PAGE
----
Update as of 0800 Eastern Time:
Bottom Line Up Front:
2. Russia stalling over observers
From Fox News (Ike):
A massive Hurricane Ike ravaged southeast Texas early Saturday, battering the coast with driving rain and ferocious wind gusts as residents who decided too late they should have heeded calls to evacuate made futile calls for rescue.
Though it would be daybreak before the storm's toll was clear, already, the damage was extensive. Thousands of homes and government buildings had flooded, roads were washed out and several fires burned unabated as crews could not reach them. But the biggest fear was that tens of thousands of people had defied orders to flee and would need to be rescued from submerged homes and neighborhoods.
"The unfortunate truth is we're going to have to go in ... and put our people in the tough situation to save people who did not choose wisely. We'll probably do the largest search and rescue operation that's ever been conducted in the state of Texas," said Andrew Barlow, spokesman for Gov. Rick Perry
From CNN (Ike):
Ferocious wind and floodwaters from Hurricane Ike severed power to more than 4 million people in the Houston area early Saturday as the Category 2 storm made landfall on Galveston Island.
The storm's official landfall, with 110-mph winds, was at 2:10 a.m. CT (3 a.m. ET), the National Hurricane Center said. But it began its assault on the Gulf Coast 18 hours earlier, pushing Gulf of Mexico floodwaters on to Galveston Island.
Winds aloft in the storm were even higher, and officials feared they could hit Houston high-rises extremely hard as it moves inland.
Richard Kotrla in La Marque, Texas, about eight miles from Galveston Bay, said early Saturday that Ike was "shaking this house pretty good."
"My gazebo is a pretzel," Kotrla said.
Houston officials warned residents to stay put because it was no longer safe to try to escape.
Floyd LeBlanc of CenterPoint Energy Inc. said 1.8 million of the power company's customers -- or more than 4 million people -- in metro Houston are without electricity as high winds and heavy rains downed power lines. LeBlanc said 2 million customers represent about 4.5 million people.
"It's going to take several weeks to get all this power restored," he said. "We've been saying two to three weeks."
From CNN (Russia):
Talks with Russia on sending additional international monitors to keep tabs on South Ossetia and Abkhazia collapsed Friday, a senior Western diplomat said, warning that Moscow's hard-line stance had thrown into question its pledge to withdraw troops.
The official, who has been intimately involved in three weeks of negotiations, accused Russia of stalling for time in an effort to keep observers from the Organization for Security and Cooperation in Europe out of the two breakaway regions.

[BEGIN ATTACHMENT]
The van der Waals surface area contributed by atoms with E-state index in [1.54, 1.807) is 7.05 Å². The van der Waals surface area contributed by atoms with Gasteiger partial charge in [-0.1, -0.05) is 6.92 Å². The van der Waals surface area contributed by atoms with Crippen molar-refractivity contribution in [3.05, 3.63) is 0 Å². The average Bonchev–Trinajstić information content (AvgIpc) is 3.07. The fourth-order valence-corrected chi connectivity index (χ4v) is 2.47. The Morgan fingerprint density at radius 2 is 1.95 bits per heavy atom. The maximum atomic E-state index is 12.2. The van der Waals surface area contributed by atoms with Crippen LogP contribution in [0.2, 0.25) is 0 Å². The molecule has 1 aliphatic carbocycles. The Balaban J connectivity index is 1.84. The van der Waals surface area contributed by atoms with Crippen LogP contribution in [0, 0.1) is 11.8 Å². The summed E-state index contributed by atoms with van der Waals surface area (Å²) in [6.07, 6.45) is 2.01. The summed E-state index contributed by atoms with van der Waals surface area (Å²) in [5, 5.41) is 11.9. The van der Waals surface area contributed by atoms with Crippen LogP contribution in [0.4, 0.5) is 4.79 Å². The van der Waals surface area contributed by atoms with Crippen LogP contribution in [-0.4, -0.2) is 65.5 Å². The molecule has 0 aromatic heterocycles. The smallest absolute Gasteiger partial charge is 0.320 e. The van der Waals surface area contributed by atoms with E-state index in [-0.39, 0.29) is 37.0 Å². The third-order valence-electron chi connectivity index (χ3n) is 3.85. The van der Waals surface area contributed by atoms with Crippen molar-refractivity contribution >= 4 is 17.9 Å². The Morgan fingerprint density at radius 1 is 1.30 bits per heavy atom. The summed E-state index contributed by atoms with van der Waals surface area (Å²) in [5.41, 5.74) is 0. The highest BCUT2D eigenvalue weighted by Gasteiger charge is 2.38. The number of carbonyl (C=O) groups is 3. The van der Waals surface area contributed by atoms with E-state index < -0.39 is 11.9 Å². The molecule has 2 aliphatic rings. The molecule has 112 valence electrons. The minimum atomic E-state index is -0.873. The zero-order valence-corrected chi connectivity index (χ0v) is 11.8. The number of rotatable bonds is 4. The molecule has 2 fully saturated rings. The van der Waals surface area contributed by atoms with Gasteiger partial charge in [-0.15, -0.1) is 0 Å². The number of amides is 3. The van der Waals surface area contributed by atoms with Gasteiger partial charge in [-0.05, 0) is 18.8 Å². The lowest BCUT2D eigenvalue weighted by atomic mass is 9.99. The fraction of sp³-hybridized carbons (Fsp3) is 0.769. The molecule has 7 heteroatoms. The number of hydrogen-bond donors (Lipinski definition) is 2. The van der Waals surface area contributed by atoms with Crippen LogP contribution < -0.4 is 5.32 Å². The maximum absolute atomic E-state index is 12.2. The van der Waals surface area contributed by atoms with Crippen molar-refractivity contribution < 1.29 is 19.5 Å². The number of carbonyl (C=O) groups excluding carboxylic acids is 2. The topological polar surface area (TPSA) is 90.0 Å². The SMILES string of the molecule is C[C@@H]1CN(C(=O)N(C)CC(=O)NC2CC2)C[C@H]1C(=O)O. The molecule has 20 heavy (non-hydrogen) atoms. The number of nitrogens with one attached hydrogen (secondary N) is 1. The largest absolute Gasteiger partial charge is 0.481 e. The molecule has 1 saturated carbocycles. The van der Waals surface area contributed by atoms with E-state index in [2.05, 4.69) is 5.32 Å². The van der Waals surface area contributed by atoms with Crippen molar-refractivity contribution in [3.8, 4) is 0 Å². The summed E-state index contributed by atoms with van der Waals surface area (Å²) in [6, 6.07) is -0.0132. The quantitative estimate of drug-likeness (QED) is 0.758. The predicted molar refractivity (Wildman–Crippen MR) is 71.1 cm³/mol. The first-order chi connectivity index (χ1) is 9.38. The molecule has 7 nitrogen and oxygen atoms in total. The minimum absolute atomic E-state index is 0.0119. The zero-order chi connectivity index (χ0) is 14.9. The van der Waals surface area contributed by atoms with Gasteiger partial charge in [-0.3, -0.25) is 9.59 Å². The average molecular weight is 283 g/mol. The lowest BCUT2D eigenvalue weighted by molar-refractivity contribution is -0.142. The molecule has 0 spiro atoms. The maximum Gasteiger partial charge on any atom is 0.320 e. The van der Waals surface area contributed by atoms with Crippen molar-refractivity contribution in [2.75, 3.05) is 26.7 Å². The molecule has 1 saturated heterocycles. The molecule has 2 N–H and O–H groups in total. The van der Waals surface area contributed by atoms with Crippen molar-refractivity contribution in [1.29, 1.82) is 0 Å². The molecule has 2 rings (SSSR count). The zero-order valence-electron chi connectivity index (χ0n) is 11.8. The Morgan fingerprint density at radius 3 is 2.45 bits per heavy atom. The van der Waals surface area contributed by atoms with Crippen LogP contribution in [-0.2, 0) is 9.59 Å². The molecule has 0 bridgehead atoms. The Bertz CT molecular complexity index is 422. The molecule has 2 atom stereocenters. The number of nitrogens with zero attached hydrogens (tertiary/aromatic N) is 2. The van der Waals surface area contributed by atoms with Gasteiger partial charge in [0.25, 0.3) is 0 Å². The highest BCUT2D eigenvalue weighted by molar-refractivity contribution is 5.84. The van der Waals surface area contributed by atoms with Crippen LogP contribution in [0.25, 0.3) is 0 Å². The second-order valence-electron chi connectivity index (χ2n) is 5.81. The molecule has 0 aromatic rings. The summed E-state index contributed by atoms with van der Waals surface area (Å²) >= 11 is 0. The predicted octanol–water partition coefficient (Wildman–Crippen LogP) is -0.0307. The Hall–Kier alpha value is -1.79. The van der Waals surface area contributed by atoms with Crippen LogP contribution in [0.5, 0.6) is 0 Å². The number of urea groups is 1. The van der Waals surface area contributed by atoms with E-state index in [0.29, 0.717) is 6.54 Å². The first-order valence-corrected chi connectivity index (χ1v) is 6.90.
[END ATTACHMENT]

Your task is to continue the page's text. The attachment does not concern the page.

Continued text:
"It has become clear that Russia doesn't want any agreement. I think they're afraid of what the observers will see," the diplomat told The Associated Press, speaking on condition of anonymity because he was not authorized to publicly discuss the talks.
"The talks have collapsed and there are no further discussions under way," he said.
The Vienna-based OSCE, Europe's largest security organization, now has a total of 28 monitors in Georgia. It has been trying to boost that presence to 100 in the aftermath of Russia's invasion last month, which came after Georgia attacked separatist South Ossetia.
But efforts to get Russia to agree on terms of the observers' deployment have bogged down over the central question of whether the unarmed military monitors would be allowed inside the two contested regions.
"For three weeks now, we have been fighting on how to deploy these extra 80 monitors without delay," the Western official said. "Everyone but Russia has said they should be able to get into all of Georgia, including South Ossetia."
Confidential OSCE documents obtained by the AP detail how Russian forces have allegedly restricted the monitors' movements.
From Fox News (Pakistan):
The furor intensified Friday over Washington's decision to pursue Islamic militant targets inside Pakistan, with opposition lawmakers threatening the country could pull out of the war on terror if the U.S. refuses to respect its borders.
About 100 protesters burned American flags after the latest missile attack left at least 12 people dead in the North Waziristan region of the troubled northwest. Residents said they heard the sound of propeller-driven U.S. Predator drones circling overhead before the explosions.
President Bush secretly approved more aggressive cross-border operations in July, current and former American officials have told The Associated Press.
Since Aug. 13, there have been at least seven reported missile strikes as well as a raid by helicopter-borne U.S. commandos that Pakistani officials claim killed 15 civilians in tribally governed territory where the government has little control. The frontier region is considered a likely hiding place for Usama bin Laden and his deputy, Ayman al-Zawahri.
Pakistan's government and military have issued stiff protests to Washington over the recent rash of cross-border strikes, although the criticism appeared to be mostly rhetoric aimed at soothing domestic anger, given that Pakistan has few options for stronger action.
God Bless America
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